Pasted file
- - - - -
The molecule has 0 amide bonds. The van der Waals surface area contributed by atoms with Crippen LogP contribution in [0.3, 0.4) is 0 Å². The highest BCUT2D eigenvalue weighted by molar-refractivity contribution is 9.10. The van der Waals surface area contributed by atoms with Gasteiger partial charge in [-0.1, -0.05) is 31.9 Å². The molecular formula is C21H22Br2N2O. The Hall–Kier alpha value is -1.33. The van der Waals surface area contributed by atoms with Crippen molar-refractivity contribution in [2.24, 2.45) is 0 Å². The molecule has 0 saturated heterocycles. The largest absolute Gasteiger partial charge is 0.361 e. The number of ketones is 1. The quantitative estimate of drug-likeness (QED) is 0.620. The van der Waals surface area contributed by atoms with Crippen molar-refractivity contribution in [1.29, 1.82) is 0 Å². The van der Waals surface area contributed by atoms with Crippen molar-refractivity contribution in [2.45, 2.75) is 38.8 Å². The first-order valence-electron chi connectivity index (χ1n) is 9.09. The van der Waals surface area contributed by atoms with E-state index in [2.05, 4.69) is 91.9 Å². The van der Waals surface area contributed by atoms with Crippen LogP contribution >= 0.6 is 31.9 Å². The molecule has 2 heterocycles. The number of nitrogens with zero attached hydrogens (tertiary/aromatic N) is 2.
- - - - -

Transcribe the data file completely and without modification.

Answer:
The molecule has 0 amide bonds. The van der Waals surface area contributed by atoms with Crippen LogP contribution in [0.3, 0.4) is 0 Å². The highest BCUT2D eigenvalue weighted by molar-refractivity contribution is 9.10. The van der Waals surface area contributed by atoms with Gasteiger partial charge in [-0.1, -0.05) is 31.9 Å². The molecular formula is C21H22Br2N2O. The Hall–Kier alpha value is -1.33. The van der Waals surface area contributed by atoms with Crippen molar-refractivity contribution in [2.24, 2.45) is 0 Å². The molecule has 0 saturated heterocycles. The largest absolute Gasteiger partial charge is 0.361 e. The number of ketones is 1. The quantitative estimate of drug-likeness (QED) is 0.620. The van der Waals surface area contributed by atoms with Crippen molar-refractivity contribution in [1.29, 1.82) is 0 Å². The van der Waals surface area contributed by atoms with Crippen molar-refractivity contribution in [2.45, 2.75) is 38.8 Å². The first-order valence-electron chi connectivity index (χ1n) is 9.09. The van der Waals surface area contributed by atoms with E-state index in [2.05, 4.69) is 91.9 Å². The van der Waals surface area contributed by atoms with Crippen LogP contribution >= 0.6 is 31.9 Å². The molecule has 2 heterocycles. The number of nitrogens with zero attached hydrogens (tertiary/aromatic N) is 2.